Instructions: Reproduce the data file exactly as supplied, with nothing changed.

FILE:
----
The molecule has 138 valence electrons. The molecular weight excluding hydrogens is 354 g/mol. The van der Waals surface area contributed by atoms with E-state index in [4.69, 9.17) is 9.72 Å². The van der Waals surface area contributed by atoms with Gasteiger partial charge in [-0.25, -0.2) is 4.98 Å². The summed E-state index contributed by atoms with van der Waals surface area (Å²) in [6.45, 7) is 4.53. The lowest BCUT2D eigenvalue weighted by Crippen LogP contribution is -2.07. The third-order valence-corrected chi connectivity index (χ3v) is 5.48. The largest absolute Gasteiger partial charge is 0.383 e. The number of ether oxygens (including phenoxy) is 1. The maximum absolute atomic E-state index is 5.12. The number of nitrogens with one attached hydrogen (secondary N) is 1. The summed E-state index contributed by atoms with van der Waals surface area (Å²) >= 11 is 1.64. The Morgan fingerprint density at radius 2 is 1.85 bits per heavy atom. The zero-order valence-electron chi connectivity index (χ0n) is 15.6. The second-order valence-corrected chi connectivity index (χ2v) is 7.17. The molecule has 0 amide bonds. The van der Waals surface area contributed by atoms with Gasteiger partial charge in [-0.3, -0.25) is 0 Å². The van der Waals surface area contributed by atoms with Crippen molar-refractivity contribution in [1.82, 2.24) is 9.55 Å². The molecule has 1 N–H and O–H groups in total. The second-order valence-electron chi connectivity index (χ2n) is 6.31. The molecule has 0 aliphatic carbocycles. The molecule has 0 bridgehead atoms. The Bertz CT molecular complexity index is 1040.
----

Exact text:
The molecule has 138 valence electrons. The molecular weight excluding hydrogens is 354 g/mol. The van der Waals surface area contributed by atoms with E-state index in [4.69, 9.17) is 9.72 Å². The van der Waals surface area contributed by atoms with Gasteiger partial charge in [-0.25, -0.2) is 4.98 Å². The summed E-state index contributed by atoms with van der Waals surface area (Å²) in [6.45, 7) is 4.53. The lowest BCUT2D eigenvalue weighted by Crippen LogP contribution is -2.07. The third-order valence-corrected chi connectivity index (χ3v) is 5.48. The largest absolute Gasteiger partial charge is 0.383 e. The number of ether oxygens (including phenoxy) is 1. The maximum absolute atomic E-state index is 5.12. The number of nitrogens with one attached hydrogen (secondary N) is 1. The summed E-state index contributed by atoms with van der Waals surface area (Å²) >= 11 is 1.64. The Morgan fingerprint density at radius 2 is 1.85 bits per heavy atom. The zero-order valence-electron chi connectivity index (χ0n) is 15.6. The second-order valence-corrected chi connectivity index (χ2v) is 7.17. The molecule has 0 amide bonds. The van der Waals surface area contributed by atoms with Gasteiger partial charge in [-0.3, -0.25) is 0 Å². The van der Waals surface area contributed by atoms with Crippen molar-refractivity contribution in [1.82, 2.24) is 9.55 Å². The molecule has 1 N–H and O–H groups in total. The second-order valence-electron chi connectivity index (χ2n) is 6.31. The molecule has 0 aliphatic carbocycles. The molecule has 0 bridgehead atoms. The Bertz CT molecular complexity index is 1040.